Imagine you are the parent of a four-year-old who:
- has very little speech
- refuses most of the food you offer
- often doesn’t fall asleep until the early hours, then wakes during the night
- insists on wearing a nappy to open his bowels
- isn’t attending nursery because he screamed and hit his head on the floor every time you tried to leave him
- is clearly clever in some ways but can’t seem to apply that intelligence to the things you want him to learn.
Imagine you and your partner recently separated (you couldn’t agree on how to manage your son’s behaviour), your neighbours complain about the noise, and your family won’t watch him as he’s too hard to cope with. You can’t work.
Imagine you have already been waiting six months to see a specialist and will have to wait at least another six… during which crucial developmental windows are closing.
This is a reality that is currently borne by too many parents in Scotland.
What are families waiting for, and who does it?
They are waiting to have a sufficiently expert assessment to determine their neurodevelopmental profile, the factors contributing to it, the consequences of it and what needs to be done to help. In preschool children, most of this specialist work is done by Child Development Teams. The doctors in these teams are paediatricians, not psychiatrists.
These teams monitor and promote the development of children with disabilities such as cerebral palsy, spina bifida, Down’s syndrome and visual impairment.
They assess, diagnose and promote the development of children with atypical neurodevelopment such as autism, learning disability, foetal alcohol spectrum effects and the neurodevelopmental consequences of having been born very prematurely.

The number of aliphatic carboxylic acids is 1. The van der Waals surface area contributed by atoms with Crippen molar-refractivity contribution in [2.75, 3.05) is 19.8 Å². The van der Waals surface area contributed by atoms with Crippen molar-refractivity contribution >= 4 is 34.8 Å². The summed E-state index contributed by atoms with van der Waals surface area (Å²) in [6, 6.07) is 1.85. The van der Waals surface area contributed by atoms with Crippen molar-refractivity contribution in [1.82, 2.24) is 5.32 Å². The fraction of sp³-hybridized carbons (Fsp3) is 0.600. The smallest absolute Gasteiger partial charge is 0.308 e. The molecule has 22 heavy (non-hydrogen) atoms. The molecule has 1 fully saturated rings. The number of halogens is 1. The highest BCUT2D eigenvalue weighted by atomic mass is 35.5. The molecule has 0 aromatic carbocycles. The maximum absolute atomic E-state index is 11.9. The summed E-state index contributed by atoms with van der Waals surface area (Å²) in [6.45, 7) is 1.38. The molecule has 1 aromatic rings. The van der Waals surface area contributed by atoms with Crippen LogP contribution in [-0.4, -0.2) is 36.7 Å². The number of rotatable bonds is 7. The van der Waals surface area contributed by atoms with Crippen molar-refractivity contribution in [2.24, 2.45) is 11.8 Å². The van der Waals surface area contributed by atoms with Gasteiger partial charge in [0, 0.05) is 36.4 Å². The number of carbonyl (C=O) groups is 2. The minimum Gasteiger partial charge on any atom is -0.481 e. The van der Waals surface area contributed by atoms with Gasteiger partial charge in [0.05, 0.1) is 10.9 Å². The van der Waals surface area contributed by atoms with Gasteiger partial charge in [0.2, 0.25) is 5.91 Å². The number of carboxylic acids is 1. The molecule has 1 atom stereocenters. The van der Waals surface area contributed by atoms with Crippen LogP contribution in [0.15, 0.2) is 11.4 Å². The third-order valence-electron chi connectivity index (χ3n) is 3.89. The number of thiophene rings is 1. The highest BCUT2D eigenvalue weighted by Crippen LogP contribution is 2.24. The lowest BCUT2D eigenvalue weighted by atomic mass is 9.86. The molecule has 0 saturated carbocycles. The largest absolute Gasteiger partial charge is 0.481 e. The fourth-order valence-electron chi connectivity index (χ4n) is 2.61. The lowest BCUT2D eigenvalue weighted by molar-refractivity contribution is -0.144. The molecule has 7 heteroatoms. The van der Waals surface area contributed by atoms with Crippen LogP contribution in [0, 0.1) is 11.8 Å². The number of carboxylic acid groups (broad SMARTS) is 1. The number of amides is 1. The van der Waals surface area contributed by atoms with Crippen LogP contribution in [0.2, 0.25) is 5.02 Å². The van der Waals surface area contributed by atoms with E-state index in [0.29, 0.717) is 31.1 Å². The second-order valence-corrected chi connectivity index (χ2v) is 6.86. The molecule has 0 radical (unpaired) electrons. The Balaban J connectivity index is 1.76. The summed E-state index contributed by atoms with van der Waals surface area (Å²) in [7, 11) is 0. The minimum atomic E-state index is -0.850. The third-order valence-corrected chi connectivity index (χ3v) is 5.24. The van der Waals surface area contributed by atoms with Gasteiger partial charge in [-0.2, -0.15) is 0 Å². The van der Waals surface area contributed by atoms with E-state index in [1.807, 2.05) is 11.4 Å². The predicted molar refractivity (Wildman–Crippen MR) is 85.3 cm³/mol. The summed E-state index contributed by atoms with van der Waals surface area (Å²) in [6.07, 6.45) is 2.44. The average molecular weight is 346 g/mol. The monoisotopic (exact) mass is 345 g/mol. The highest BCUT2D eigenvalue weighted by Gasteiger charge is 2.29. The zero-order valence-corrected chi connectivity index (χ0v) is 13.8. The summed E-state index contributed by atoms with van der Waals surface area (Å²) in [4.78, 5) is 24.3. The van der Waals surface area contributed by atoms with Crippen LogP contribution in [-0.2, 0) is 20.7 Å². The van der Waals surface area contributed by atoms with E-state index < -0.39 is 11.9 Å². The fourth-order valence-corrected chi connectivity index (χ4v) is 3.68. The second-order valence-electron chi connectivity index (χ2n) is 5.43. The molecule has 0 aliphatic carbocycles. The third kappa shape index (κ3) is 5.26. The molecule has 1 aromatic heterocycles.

Why are waits so long?
In Scotland we have acted on understanding the Heckman equation and invested in universal services in the early years (more health visitors, more routine health visitor contacts, more early nursery places), but failed to properly plan for the impact of that investment on specialist services.
Investment in universal services has resulted in much earlier identification of atypical patterns of development which merit specialist assessment to determine their significance, hence an increase in referrals to Child Development Teams. Staff in universal services struggle to effectively direct the support they provide until specialist assessment has taken place.
An acceleration in the awareness of autism in our society has resulted in families seeking specialist assessment at an earlier age, having recognised that atypical features in their child’s development may suggest the possibility of an autism spectrum condition.
As with all NHS services not receiving specific investment, Child Development Teams have had to make “efficiency savings”, reducing their capacity just as demand was increasing. In some Health Board areas, the number of paediatricians working in child development was cut precisely as referrals rose.
What happens without investment in specialist child development teams?
Waits for assessment and review remain unacceptably long, and are increasing. Most teams have already implemented innovations in service delivery, including nurses taking on roles previously undertaken by paediatricians and great team-working between professionals with complementary backgrounds.
Excellent work has been done with carer support services and with the third sector, but Child Development Teams were not keeping up with demand before the pandemic, and that struggle has now been compounded by a year of service disruptions. The numbers waiting are harrowing to anyone who understands the implications (both short- and long-term) for individual children, their families, their communities and our wider society.
Having hundreds of preschool children across Scotland waiting over a year for sufficiently specialist developmental assessment contravenes both the UN Convention on the Rights of the Child (now to be incorporated into Scots law) and the UN convention on the Rights of Persons with Disabilities. Young children are suffering, because their additional needs are not being understood and not being appropriately met. Delays in regular review assessments for children with disability also represent a failure to uphold their rights.